In the past couple weeks the institution of CrossFit has had a decent amount of press in comparison to the past many years. A good bit of it has been relatively critical and as entertaining as it has been for me, CrossFit HQ lights up the social media with all sorts of backhanded, argumentative remarks about the articles.
One of the articles was all about something called rhabdo (Rhabdomyolysis) which is a severely serious reaction to incredibly rapid muscle tissue breakdown. This causes all sorts of damaging toxins to release into the bloodstream and leads to some pretty messed up symptoms.
So, CrossFit teaches about rhabdo in their level 1 seminar, and even makes a joke of the condition by having created a CrossFit mascot named “Pukie”. Anyway, some people don’t understand it, others think it’s funny, some think it’s horrible, and some (like me) just choose to ignore it because CrossFit HQ has always tended to push the envelope with political correctness as they grow (maybe they think it’s cool, maybe they think it will attract attention, maybe they’re just a bunch of weirdo’s, who knows, but they’ve ALWAYS done it).
Anyway, I’ve had a handful of people reach out to me about this article and my thoughts, so I thought I’d write a little something about it.
I will give credit to CrossFit HQ on the fact that they actually raise awareness of it at their level 1 seminar. They are one of the only fitness companies that actually teach all about some of the potential issues that training in their style could lead to. Everyone who has gone to a level 1 seminar will have received a base-level understanding of rhabdo and how to prevent it. In fact, I have had some 5 trainer/coach (not CrossFit obviously) friends of mine admit to not knowing anything about rhabdo, so, credit to CrossFit there for sure.
So, because of the attention CrossFit brings upon itself, it’s easy to assume that training CrossFit will inevitably lead to getting rhabdo. It’s simply not true. Any athlete can get rhabdo, check out HERE, and HERE, and HERE. While intense exercise may increase the risk of more negative issues, it should never be a reason to avoid being intense. Sort of a simple statement that everyone has heard a million times, but: CrossFit does not cause rhabdo, coaches/trainers who push their athletes/clients too hard cause things like rhabdo.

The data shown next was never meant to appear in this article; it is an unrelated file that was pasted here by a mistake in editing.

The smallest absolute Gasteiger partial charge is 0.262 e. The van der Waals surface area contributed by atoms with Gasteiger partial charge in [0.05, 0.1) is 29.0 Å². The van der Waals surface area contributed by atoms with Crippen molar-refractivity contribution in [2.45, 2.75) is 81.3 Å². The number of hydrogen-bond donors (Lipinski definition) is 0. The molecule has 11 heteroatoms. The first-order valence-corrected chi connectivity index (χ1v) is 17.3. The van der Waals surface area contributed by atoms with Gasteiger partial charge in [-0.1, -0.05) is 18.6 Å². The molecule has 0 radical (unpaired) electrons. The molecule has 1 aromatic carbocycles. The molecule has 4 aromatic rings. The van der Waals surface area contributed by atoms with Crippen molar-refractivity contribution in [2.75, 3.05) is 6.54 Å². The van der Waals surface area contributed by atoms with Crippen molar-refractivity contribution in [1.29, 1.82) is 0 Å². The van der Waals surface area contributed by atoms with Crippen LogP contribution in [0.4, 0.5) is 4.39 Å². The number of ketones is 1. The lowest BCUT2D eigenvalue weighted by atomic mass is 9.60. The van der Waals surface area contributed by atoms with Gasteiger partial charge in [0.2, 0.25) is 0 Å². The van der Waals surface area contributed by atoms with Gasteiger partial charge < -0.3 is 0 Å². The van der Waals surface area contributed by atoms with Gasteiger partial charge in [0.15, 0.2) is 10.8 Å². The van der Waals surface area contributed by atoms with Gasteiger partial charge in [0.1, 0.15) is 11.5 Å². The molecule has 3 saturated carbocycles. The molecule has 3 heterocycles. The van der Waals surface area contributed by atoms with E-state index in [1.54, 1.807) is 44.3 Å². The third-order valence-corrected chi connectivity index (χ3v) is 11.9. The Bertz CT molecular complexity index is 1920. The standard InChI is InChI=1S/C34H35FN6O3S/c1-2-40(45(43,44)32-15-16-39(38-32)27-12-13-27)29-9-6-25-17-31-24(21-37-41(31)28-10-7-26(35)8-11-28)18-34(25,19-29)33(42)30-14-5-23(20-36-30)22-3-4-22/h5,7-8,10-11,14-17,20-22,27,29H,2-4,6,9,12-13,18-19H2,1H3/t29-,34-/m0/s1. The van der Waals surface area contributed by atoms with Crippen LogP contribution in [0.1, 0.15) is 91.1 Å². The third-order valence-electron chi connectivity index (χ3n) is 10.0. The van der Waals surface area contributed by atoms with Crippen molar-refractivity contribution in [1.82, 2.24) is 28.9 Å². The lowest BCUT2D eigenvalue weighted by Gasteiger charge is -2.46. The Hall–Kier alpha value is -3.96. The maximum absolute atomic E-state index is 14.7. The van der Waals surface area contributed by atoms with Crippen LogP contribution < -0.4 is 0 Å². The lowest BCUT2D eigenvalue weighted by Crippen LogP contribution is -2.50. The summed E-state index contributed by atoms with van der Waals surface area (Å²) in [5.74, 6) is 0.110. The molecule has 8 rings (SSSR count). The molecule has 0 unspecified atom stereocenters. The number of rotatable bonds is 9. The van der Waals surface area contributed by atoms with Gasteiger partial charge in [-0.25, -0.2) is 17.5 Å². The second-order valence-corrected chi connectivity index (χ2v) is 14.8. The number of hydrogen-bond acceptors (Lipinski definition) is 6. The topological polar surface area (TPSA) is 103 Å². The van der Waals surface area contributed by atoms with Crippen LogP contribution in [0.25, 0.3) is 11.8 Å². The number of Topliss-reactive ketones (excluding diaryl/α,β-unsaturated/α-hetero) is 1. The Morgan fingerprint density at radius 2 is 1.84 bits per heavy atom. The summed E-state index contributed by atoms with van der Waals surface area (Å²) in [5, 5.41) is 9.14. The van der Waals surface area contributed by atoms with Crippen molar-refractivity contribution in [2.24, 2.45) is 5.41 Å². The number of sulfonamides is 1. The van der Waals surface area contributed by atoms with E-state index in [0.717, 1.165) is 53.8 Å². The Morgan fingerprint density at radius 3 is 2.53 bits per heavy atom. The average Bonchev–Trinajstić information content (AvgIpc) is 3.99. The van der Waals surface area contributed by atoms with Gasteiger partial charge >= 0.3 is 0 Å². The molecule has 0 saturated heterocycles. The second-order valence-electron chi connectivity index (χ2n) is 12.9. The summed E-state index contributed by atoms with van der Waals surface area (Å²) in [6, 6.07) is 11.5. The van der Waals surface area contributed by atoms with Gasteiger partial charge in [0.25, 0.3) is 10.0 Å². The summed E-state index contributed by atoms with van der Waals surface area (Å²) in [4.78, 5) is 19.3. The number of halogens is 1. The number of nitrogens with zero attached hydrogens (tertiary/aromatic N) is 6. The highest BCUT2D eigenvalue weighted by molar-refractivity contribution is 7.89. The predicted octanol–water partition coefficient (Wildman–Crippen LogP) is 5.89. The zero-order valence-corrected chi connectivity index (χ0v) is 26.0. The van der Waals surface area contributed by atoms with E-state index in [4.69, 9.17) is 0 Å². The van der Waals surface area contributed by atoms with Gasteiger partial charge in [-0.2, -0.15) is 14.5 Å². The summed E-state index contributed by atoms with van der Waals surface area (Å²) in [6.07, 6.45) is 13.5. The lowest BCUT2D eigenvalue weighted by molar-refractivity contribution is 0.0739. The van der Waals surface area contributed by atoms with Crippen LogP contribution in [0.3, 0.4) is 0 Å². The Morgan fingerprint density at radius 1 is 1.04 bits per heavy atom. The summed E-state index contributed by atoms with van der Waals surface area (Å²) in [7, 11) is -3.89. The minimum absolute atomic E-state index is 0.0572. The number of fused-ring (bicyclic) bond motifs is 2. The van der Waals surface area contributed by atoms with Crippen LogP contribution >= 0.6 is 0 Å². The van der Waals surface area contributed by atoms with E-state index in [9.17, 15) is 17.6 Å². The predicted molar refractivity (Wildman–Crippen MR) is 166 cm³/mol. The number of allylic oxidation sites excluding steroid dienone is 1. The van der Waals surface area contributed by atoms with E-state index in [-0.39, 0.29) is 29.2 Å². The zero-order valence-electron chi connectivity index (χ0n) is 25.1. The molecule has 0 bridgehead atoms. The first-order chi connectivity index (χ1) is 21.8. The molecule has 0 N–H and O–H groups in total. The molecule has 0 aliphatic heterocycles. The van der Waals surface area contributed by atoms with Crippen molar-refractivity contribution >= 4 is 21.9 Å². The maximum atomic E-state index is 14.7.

CrossFit claims that since all their coaches have been supplied some info on what rhabdo is, they are actually better informed on how to prevent it than most other coaches. While the statement itself is true, to assume that all their coaches actually practice good coaching methods is a pretty broad and, well, dead-wrong assumption. I have met a TON of CrossFit coaches who have no idea what rhabdo is (and also have no idea how to protect their clients, program properly, or teach proper technique to most movements). To assume the thousands of coaches you put through a 2-day seminar actually care enough to remember and put to practice everything you threw at them is pretty ridiculous. And when you make a public joke of the condition by making your mascot a vomiting, rhadbo-inflicted clown, you’re not helping your cause all that much. So it should not be that surprising that people have a few negative, critical thoughts about the company. It appears as though CrossFit harnesses some sort of pride in the fact that their program has been known to potentially really break people down. A lot of people who actually understand health and fitness know that it is not CrossFit in and of itself that hurts people, but irresponsible coaches that do, as mentioned before. There are bad coaches in CrossFit, just as there are bad coaches with many other backgrounds and certifications.
But if CrossFit really has an issue with people criticizing them, perhaps they’d take a few seconds to change their very confrontational approach. Or, they should continue being confrontational (they claim to not intentionally be controversial, but libertarian), and stop acting all confused and annoyed when people question and criticize them.
Or, all of us people need to realize that this is just what they do. The people who run CrossFit have ALWAYS been pretty abrasive. And now that social media is so popular, and the concept of “trolls” has become a “cool” thing for bored people who think it’s fun to stir up conflict; CrossFit has jumped headfirst into it. And it has brought them TONS of attention. And they don’t care if it’s good or bad. They will fight incredibly established companies and people on twitter, they will talk down to established figures in their own community, they will “play dumb” to conflicts they start, and you can watch the comments and attention roll in.